Should Latino Studies Exist?: No

It is not surprising that some Latino professors at Harvard have publicly questioned Harvard President Lawrence Summers’s commitment to diversity, simply because he did not immediately agree to create a “Center for Latino Studies,” on a campus with the Rockefeller Center for Latin American Studies.

Over the past few decades, we have increasingly become a society of aggrieved special interest groups. So it is unfortunate that, last week, Dr. Summers appeared to be caving in: places like the proposed center, in the name of “scholarship,” have the potential to do real harm to the interests of Hispanics.

My parents and I immigrated to our country from Cuba in 1961, and though we’re proud of our heritage, we have always understood that success in this country is inextricably tied to a command of English. As a school principal in Chelsea, I witnessed the disastrous consequences of appeasing Latino advocacy groups. In their haste not to anger powerful Latino groups, our legislators and urban educators have maintained a bilingual education policy that has done a gross disservice to generations of Hispanic children.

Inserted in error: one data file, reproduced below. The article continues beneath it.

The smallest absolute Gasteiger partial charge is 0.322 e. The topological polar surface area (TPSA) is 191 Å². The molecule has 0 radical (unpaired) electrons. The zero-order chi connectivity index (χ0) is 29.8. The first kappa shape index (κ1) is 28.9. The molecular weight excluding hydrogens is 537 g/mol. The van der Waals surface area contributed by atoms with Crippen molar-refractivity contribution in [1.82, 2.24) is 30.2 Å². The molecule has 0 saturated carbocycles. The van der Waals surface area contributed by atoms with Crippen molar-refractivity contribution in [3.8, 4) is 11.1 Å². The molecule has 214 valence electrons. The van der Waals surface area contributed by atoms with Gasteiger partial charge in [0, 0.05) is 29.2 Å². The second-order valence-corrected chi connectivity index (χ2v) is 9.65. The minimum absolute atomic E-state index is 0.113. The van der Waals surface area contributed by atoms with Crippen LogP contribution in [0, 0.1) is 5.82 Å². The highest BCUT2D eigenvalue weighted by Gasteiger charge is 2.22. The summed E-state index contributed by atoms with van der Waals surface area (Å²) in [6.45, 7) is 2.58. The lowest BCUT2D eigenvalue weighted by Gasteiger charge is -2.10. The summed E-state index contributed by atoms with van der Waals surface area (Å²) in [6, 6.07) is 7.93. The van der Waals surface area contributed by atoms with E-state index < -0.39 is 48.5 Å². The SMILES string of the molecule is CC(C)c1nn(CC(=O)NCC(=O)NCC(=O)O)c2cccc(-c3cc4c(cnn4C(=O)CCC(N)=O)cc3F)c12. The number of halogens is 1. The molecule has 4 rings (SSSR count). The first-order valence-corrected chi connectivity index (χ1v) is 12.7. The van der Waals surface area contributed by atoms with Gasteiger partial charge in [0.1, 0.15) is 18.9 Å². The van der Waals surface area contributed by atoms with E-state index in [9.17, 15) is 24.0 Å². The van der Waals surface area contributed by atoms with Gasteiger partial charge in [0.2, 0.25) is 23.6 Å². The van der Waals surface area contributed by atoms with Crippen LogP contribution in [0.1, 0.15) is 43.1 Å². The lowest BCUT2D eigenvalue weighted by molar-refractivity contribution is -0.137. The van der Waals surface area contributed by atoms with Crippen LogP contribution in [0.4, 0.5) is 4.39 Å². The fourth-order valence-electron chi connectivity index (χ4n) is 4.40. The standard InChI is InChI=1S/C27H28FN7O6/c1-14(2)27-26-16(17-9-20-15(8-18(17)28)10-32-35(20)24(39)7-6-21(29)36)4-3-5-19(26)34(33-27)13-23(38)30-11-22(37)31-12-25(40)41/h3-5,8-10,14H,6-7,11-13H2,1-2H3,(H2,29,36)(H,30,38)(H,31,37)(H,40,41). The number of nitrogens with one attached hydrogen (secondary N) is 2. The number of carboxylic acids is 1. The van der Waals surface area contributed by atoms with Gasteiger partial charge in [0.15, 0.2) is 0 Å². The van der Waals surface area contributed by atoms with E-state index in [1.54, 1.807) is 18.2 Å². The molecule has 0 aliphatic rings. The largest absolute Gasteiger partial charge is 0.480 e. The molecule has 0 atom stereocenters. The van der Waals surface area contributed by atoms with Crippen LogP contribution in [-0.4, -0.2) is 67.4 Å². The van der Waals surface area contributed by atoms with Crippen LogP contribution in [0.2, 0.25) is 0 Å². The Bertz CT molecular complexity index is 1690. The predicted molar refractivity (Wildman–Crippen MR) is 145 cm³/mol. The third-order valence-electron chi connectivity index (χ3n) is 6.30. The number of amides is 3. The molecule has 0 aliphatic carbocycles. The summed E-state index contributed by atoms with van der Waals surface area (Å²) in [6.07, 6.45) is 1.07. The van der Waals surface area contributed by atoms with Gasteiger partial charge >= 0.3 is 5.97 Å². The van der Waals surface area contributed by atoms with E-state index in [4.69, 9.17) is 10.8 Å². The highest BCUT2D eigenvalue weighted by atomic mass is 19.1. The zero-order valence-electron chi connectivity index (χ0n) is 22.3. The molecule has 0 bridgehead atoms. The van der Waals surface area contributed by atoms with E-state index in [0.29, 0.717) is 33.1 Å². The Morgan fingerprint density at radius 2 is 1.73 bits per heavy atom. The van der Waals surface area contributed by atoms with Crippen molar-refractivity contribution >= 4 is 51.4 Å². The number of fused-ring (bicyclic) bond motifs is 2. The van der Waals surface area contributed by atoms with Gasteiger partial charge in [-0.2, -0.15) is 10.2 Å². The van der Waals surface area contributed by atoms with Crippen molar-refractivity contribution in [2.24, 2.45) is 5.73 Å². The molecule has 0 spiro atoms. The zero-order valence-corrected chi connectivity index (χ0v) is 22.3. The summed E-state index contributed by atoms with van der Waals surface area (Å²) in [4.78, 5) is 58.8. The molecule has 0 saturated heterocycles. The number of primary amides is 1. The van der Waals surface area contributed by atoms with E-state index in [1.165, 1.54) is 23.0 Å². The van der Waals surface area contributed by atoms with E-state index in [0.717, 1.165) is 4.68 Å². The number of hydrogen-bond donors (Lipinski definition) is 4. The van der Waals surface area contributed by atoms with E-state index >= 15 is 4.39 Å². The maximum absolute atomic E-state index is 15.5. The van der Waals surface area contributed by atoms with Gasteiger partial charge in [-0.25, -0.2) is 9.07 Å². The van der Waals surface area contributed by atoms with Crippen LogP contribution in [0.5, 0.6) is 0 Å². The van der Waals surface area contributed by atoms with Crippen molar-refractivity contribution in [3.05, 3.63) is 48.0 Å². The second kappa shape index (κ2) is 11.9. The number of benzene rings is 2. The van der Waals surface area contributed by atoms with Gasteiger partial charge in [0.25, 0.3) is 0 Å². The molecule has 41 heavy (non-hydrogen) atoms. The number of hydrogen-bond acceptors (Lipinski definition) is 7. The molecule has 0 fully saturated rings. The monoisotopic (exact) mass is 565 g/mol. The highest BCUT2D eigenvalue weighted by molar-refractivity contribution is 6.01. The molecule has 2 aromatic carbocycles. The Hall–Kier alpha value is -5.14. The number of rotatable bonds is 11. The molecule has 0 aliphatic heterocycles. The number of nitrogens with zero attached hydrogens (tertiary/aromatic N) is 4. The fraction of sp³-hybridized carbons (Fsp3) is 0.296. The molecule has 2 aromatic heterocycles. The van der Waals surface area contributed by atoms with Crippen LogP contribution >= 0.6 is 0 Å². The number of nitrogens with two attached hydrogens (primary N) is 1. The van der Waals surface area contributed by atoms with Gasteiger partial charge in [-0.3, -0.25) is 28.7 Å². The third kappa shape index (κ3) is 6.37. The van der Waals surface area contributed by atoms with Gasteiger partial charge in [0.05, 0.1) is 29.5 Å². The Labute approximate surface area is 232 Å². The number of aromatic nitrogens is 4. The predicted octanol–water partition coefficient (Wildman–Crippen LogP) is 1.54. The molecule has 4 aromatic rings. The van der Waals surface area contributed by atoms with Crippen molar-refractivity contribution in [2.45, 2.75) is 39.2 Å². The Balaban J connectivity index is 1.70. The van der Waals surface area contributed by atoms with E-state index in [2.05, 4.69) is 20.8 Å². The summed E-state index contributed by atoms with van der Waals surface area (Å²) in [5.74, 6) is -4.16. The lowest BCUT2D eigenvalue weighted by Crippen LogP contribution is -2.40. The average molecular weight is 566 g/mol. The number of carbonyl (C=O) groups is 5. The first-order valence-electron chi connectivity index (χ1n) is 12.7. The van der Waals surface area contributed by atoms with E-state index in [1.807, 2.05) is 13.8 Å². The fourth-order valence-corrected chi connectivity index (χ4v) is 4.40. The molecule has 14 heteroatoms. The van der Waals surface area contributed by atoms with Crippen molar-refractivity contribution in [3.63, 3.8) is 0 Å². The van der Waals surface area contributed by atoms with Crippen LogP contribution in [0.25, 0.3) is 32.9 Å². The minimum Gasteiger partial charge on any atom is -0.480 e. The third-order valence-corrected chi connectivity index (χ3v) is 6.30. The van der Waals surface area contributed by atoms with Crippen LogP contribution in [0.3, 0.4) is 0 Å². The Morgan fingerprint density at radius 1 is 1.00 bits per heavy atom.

Because of bilingual education, too many Hispanic children have been academically segregated, with too little focus on teaching them English. This has contributed mightily to their abysmal educational results: the lowest MCAS scores and the highest drop-out rates of all major groups. This is why I left Chelsea, to campaign to change bilingual education.

I suspect that the proposed center would be nothing but a pseudo-academic front for more Latino political advocacy: defending long-discredited programs such as bilingual education – all in the name of respect for Hispanic culture.

It is not becoming of a university president to lose focus on the big picture while providing fast comfort to any group of squeaky wheels. As Americans, we are hyphenating ourselves into splinters. Some Latino professors at Harvard, as well as other Latino activists, help to accelerate the separation.

Lincoln J. Tamayo Chairman of English for the Children of Massachusetts, the group advocating the repeal of the state’s transitional bilingual education laws.



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